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Piano is one of the world’s busiest architects. His new Whitney Museum in New York is set to open soon, and he’s currently working on Columbia University’s new Harlem campus and the Academy Museum of Motion Pictures in Los Angeles.
But in a recent interview, NPR asked the 77-year-old Pritzker Prize-winning architect not about new buildings — but about cities. In the 1960s and ’70s, like many of his contemporaries, Piano was involved in the battle to revive forlorn and decaying historic centers of cities. Now he’s fighting to save their often desolate outskirts.
Unlike the suburbs of U.S. cities, which are often well off, the suburbs of many European cities tend to be the poorest parts of the metropolitan area.
“This battle is going to be longer and more difficult,” he says, “because the periphery of the cities are not beautiful, of course; they are not well treated. But they are the future of the city; or they are the city of the future, if you prefer.”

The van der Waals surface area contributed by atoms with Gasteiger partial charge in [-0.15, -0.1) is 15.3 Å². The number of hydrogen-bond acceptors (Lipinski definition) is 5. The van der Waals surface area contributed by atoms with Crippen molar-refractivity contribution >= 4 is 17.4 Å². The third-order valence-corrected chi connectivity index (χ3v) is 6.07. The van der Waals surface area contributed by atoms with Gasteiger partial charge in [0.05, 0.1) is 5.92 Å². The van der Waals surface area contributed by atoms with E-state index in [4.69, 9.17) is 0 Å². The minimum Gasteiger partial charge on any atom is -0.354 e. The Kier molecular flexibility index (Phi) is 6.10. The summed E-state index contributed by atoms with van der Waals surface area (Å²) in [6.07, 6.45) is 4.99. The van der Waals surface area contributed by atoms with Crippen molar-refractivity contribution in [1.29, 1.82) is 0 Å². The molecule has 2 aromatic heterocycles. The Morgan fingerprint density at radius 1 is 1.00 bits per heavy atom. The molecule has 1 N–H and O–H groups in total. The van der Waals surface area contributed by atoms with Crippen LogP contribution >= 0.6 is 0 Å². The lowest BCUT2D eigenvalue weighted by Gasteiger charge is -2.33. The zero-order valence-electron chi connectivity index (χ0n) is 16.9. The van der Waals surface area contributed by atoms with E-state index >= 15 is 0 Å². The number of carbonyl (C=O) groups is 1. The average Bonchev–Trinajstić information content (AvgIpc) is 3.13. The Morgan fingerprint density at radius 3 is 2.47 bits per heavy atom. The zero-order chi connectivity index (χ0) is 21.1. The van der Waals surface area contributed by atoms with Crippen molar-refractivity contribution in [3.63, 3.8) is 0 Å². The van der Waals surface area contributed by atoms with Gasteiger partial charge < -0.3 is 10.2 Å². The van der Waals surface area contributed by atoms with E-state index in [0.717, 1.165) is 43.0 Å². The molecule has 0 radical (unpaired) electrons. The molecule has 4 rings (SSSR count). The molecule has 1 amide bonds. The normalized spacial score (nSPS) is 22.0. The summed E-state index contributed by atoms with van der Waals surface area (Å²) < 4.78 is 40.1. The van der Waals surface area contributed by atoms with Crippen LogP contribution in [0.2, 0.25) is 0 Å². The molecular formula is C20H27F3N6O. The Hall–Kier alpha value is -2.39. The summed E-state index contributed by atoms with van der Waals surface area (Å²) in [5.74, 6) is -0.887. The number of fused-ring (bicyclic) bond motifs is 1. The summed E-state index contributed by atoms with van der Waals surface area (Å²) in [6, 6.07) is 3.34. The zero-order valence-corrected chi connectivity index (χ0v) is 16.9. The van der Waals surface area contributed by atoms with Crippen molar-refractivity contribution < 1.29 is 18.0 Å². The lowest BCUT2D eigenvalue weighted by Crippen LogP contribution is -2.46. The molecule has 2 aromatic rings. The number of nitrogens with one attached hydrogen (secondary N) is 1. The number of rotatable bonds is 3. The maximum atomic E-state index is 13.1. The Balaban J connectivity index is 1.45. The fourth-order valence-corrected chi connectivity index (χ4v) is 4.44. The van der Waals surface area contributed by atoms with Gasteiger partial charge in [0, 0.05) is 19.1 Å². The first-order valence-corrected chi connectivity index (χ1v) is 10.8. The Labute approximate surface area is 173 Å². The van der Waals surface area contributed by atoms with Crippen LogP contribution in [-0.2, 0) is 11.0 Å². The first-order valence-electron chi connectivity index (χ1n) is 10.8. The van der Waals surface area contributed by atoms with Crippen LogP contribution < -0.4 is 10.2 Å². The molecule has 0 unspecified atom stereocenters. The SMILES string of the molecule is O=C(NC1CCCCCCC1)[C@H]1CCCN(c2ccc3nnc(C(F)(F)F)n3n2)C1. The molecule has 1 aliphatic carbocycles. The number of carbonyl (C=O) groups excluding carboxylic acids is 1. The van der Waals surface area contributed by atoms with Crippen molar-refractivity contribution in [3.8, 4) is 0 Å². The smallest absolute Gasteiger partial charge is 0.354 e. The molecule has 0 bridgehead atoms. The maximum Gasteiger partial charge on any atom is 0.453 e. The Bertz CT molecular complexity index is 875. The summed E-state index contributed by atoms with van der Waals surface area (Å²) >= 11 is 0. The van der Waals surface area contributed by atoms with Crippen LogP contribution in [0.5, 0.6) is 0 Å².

Whatever he calls them, Piano believes “the suburbs are the place where energy is in the city — in the good, in the bad. When you say Milan or Rome or Paris or London, you mean that 10 percent of people [living] in the real center. But the 90 percent live in the outskirts.”
And there’s too much prejudice about those outlying neighborhoods. “They were built not with love and affection,” the architect says. “They are like a symbol of disease, of suffering, of bad environment. And that is not true. There is a kind of beauty in the suburbs.”
Piano believes it’s the architect’s civic duty to seize even the tiniest fragment of beauty and nourish it. And two years ago, when Italy’s president named him an honorary senator for life, Piano put his ideas into practice. He handed over his new, spacious office and hefty salary to a team of young architects, and tasked them with trying to salvage the fraying outskirts of Italian cities. ….